This epistemology sought to bring together the knower and the known, treating those declared to be “backward” and “ignorant” as capable of and important to scientific knowledge. As Du Bois said, “[I] am bone of the bone and flesh of the flesh of them that live within the Veil.”10 Kosambi similarly commented on the study of human society: “The material, when it is present in human society, has endless variations; the observer is himself part of the observed population” and therefore requires “constant contact with the major sections of the people.”11 He realized that proper scientific knowledge would require “combined methods.”12 The study of the Indian peasantry, for example, could not be accomplished by a single discipline, but only by combining linguistic, sociological, archaeological, anthropological, and historical insight with field studies. Both Kosambi and Du Bois saw scientific knowledge not as deterministic but as probabilistic. Du Bois said that science involves both law and chance, that is, science studies regularities in nature and society but does not determine completely the scope of human action.13
In dedicating science to freedom and to humanity—the majority of which is composed of Yellow, Brown, and Black labor—the science Du Bois and Kosambi conceptualized was not an “objective” one that pursued disinterested knowledge. Rather, it was one that involved intimate contact with the people and partisan to the oppressed. This partisanship to the oppressed meant that they saw the oppressed as closer to the truth than the elite. Hence, the process of scientific discovery would not take place from above, but with and among the people. It would be concerned not simply with regularities of nature but with actual deeds of living men.14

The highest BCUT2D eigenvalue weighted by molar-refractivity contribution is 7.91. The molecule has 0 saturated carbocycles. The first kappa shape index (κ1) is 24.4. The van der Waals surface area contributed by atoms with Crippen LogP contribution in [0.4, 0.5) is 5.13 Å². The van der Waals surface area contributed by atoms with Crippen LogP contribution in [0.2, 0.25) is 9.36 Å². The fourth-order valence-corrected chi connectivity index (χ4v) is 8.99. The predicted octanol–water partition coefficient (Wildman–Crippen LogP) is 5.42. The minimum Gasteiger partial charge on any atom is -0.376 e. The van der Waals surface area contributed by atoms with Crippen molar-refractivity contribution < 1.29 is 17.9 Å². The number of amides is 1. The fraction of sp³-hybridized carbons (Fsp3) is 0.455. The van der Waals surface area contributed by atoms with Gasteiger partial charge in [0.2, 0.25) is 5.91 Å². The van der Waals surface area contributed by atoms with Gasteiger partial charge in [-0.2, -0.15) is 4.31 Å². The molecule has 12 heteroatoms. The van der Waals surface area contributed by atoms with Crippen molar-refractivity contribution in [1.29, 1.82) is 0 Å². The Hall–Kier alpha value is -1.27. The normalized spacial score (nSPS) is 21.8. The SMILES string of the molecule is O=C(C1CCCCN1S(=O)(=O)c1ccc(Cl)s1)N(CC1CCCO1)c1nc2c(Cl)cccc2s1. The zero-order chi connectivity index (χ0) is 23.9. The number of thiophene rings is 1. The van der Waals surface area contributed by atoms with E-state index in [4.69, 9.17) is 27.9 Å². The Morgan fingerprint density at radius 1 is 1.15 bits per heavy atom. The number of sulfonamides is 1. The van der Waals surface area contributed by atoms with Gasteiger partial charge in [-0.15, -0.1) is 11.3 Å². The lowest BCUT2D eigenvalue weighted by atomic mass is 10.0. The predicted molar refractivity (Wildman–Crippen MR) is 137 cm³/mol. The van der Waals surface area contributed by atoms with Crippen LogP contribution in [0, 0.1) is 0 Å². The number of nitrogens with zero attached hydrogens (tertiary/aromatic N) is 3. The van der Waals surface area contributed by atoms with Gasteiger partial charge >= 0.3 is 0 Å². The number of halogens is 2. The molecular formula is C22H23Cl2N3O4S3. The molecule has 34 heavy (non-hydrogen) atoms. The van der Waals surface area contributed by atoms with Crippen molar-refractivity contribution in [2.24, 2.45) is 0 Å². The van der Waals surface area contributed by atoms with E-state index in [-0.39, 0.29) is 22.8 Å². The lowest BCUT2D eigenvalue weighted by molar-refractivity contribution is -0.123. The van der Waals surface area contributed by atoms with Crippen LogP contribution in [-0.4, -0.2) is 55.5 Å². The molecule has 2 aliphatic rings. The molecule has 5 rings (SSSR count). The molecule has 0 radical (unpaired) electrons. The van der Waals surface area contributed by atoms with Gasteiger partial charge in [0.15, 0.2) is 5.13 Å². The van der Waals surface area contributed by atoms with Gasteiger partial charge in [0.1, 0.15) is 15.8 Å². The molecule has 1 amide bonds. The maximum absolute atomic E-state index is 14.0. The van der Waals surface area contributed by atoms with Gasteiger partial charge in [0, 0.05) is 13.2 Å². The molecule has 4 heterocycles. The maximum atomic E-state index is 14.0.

Struggle for Peace and the Way Forward
Du Bois and Kosambi’s life-long struggle against the white supremacist world system brought them to view this struggle against racism and imperialism as linked to the struggle for peace. Kosambi declared, “Science and freedom always march together. The war mentality, which destroys freedom, must necessarily destroy science. The scientist by himself can neither start nor stop a war. . . . But a scientific analysis of the causes of war, if convincing to the people at large, could be an effective as well as a democratic force for peace.”15 In Color and Democracy, Du Bois also theorized the relationships of peace, democracy, and color, pointing out that what Europeans called “peacetime” was, in reality, a continuous series of wars against the colonies, and that colonialism was the root cause of major wars.16
It is our historic task to continue the struggle against white supremacy as part of the tradition of thinkers like Du Bois and Kosambi. Our struggle requires a new epistemology and a revolutionary science rooted in the great mass struggles of the twentieth century. For this, we must study the thinkers who organically participated in them. This revolutionary science must seek to democratize science, giving science a broad base and taking it away from elite institutions that are beholden to war and profits. We must depose white supremacist notions of universals and progress, but at the same time, not abandon the notions of truth and history. We must see Black and Brown workers in particular, and the poor and working class as a whole, as agents of historical change and the leading force for democracy and peace in the world. This can lead to the development of revolutionary ideas in service to humanity, away from the ego-centric nihilism of our present-day universities. In the West at our present time, this means we must establish new spaces of knowledge creation. We must see knowledge not as individual pursuit of recognition, but as a collective endeavour which bases itself among working people and seeks ideas capable of freeing humanity.
About the Author